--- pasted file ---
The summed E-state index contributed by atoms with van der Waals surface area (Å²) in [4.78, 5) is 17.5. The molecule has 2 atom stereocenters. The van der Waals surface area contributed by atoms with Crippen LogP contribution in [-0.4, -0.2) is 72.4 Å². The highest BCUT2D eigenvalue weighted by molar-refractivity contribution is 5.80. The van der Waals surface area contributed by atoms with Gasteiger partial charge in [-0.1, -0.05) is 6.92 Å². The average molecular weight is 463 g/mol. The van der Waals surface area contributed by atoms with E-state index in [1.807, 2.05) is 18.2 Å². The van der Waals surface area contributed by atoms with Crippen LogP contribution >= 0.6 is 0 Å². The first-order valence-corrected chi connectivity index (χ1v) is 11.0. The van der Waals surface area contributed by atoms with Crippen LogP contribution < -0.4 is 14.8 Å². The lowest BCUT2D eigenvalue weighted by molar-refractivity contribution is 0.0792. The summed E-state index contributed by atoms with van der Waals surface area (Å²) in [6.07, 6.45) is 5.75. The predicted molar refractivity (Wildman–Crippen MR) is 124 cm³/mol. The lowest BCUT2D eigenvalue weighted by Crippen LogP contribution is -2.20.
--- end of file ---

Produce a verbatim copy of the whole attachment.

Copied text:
The summed E-state index contributed by atoms with van der Waals surface area (Å²) in [4.78, 5) is 17.5. The molecule has 2 atom stereocenters. The van der Waals surface area contributed by atoms with Crippen LogP contribution in [-0.4, -0.2) is 72.4 Å². The highest BCUT2D eigenvalue weighted by molar-refractivity contribution is 5.80. The van der Waals surface area contributed by atoms with Gasteiger partial charge in [-0.1, -0.05) is 6.92 Å². The average molecular weight is 463 g/mol. The van der Waals surface area contributed by atoms with E-state index in [1.807, 2.05) is 18.2 Å². The van der Waals surface area contributed by atoms with Crippen LogP contribution >= 0.6 is 0 Å². The first-order valence-corrected chi connectivity index (χ1v) is 11.0. The van der Waals surface area contributed by atoms with Crippen LogP contribution < -0.4 is 14.8 Å². The lowest BCUT2D eigenvalue weighted by molar-refractivity contribution is 0.0792. The summed E-state index contributed by atoms with van der Waals surface area (Å²) in [6.07, 6.45) is 5.75. The predicted molar refractivity (Wildman–Crippen MR) is 124 cm³/mol. The lowest BCUT2D eigenvalue weighted by Crippen LogP contribution is -2.20.